Engage in your schools
With school board elections coming up next week, this is a good time to bring up a topic that we’ve been talking about in our office since the village elections — voter engagement.
It seems that local elections are won or lost by the number of people who can be found in a busy restaurant. No candidate in Geneseo, for instance, brought in more than 400 votes — and the top vote-getter led the last-place candidate by less than 200 votes.
The Village of Geneseo is the county seat, with a population of nearly 10,000. The decisions made by the village board, more than any other factor, affect the village’s prosperity and quality of life — and by extension, because so many people travel here to do business, the entire county.
Yet, elections are won and lost by the number of people who might attend a candidate’s church or populate his or her Facebook friends list.
This isn’t to take away from the effort candidates put into their campaigns; we know that each of the six running for office spent many hours knocking on doors and presenting their point of view to potential voters. But in the end, this potential never fully materialized.
With these numbers, it’s conceivable that a candidate could win a local election without a single voter having to make a real choice about the issues.
Next week is the school board election, which includes the school budget — the only time of year New York voters can directly influence the operation of a taxing entity.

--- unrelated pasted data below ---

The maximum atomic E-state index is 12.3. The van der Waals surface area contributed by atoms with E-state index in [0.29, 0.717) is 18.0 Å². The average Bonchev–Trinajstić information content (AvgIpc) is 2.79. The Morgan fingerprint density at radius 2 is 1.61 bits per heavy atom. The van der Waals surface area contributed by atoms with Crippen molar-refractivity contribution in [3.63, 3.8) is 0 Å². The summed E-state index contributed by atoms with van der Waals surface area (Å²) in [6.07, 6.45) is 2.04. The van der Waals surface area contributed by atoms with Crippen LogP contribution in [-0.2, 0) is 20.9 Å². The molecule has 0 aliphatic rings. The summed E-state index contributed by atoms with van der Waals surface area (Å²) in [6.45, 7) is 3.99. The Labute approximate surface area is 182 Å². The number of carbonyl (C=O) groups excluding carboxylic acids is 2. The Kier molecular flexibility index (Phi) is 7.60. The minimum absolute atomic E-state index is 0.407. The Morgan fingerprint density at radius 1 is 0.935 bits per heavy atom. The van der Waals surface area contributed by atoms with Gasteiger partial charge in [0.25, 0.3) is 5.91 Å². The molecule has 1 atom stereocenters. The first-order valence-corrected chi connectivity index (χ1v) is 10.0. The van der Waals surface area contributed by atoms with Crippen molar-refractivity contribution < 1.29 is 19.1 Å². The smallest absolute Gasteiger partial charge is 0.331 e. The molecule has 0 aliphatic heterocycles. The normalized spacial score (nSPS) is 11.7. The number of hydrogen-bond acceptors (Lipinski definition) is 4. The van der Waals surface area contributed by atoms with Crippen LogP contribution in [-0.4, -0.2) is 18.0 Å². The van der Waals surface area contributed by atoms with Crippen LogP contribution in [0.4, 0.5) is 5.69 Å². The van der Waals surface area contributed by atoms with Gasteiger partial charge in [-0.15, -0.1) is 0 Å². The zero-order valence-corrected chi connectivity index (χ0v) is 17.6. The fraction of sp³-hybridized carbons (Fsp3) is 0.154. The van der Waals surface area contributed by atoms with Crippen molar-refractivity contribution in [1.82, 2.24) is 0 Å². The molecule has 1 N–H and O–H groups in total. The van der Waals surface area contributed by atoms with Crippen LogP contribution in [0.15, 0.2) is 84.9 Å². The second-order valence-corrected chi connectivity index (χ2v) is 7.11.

If you talk to school superintendents candidly, they’ll tell you that school budget votes traditionally have low turnout unless there’s a big tax hike or bond measure — and then, the extra votes come from retirees on fixed income who don’t want to be squeezed anymore to support a school their children no longer attend.
Unlike town and village boards, school boards can’t negotiate with outside businesses to bring in a new factory and lower residential property taxes. School boards can’t approve a housing development to bring new families into the community to spread that burden around. School boards have less flexibility to defer maintenance and capital projects, or adjust staffing levels.
Yet schools are the most vulnerable sector of the community to an active minority voice — a fact made sadly ironic because schools serve those in the community that have no vote at all.
When a school budget fails to get a majority vote, the state requires the district to either ask voters to accept the budget with changes, or adopt a “contingency budget” which limits the way a school can spend its funds. Twice in the last ten years, voters have shot down a school budget out of sheer spite despite the fact that the tax increase was less than the state’s contingency plan.
Next Tuesday is another chance to halt the trend of voter apathy in Livingston County. Six school districts have competitive board elections and all have budgets that deserve your consideration.
If you are an alumni of these schools, have children enrolled, or enjoy the cultural programs those schools offer adults, you owe it to your community to vote.
Voting is, quite literally, the least you can do — but schools would see major change if you at least did that.